see the TRA as aimed at "preventing China's reunification"
and have demanded its revocation.
Importance: The US vows that the US decision to establish
diplomatic relations with the PRC rests upon the expectation
that the future of Taiwan will be determined by peaceful means.
The TRA played an important role in March 1996, when the US
sent aircraft carriers to the Taiwan Strait in the midst of
Chinese war games aimed at Taiwan.
Shanghai Communiqué (August 17, 1982)
Second Shanghai Communiqué, the provisions of the (first)
Shanghai Communiqué were reiterated. It declared that
the US recognizes the Government of the PRC as the sole legitimate
government of China, and it acknowledged the Chinese position
that there is but one China and that Taiwan is part of China.
During the conclusion of the Communiqué, the Chinese
government restated that the Taiwan question is China's internal
affair. The US stated that "it has no intention of pursuing
a policy of "two Chinas" or "one China, one Taiwan."
of US arms sales to Taiwan was not settled when US-PRC diplomatic
relations were established. In this Communiqué, the
US stated that "it intends to reduce gradually its sale of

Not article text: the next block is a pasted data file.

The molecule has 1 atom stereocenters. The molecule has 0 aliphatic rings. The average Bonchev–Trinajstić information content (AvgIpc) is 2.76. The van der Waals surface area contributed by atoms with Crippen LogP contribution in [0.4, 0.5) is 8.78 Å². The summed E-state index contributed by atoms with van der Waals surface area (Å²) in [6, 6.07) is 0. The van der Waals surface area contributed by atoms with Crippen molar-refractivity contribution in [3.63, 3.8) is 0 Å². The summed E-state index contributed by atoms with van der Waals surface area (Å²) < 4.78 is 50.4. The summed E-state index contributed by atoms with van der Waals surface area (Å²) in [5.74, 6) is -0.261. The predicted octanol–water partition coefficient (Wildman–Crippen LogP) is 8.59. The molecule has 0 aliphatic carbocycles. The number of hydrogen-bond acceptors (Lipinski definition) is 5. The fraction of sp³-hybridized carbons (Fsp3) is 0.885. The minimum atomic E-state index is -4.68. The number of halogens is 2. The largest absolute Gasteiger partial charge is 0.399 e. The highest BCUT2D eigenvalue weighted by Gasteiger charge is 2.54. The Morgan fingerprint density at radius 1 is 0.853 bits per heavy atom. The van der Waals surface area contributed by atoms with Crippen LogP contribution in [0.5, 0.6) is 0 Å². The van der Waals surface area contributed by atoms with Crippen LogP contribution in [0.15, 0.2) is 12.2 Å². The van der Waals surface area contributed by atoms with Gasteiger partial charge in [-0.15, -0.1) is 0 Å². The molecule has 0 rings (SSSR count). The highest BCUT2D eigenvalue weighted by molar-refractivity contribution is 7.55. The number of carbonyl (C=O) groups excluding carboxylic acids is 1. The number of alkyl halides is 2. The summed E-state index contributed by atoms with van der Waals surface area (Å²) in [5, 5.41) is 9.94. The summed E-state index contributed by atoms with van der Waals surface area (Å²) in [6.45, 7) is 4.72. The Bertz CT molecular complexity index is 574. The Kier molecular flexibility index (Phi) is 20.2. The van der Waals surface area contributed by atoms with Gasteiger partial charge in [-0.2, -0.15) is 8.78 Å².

arms to Taiwan, leading over a period of time to a final resolution."
Importance: By means of this Communiqué, the
US expresses its support for a peaceful solution of Taiwan’s
Reagan's Six Assurances
President Reagan was going to sign the second communiqué with
China in 1982, he sent then Assistant Secretary of State, John
Holdridge to deliver six points (later so called "Six
Assurances) to then President of Taiwan, Chiang Chin-ko.
The assurances are deemed by some that it contradicts the 1982
Communiqué. Nevertheless, the six assurances are to
assure the Taiwanese government with U.S. commitment to
Taiwan's sovereignty and the rights to purchase advanced arms
from the U.S. Over the years, many scholars argue that
the importance of the "Six Assurances" is
underestimated and should be part of the official U.S. policy
toward Taiwan and China, in addition to Taiwan Relations Act
and three Communiqué.
Taiwan Policy Review
1994 Clinton administration undertook a review on U.S. policy
the 1994 review, U.S. pledges to "actively support
Taiwan's membership in international organizations accepting
non-states as members, and look for ways have Taiwan's voice
heard in organizations of states where Taiwan's membership is
not possible". It later becomes a basis for
U.S. Congress to support Taiwan's WHO bid.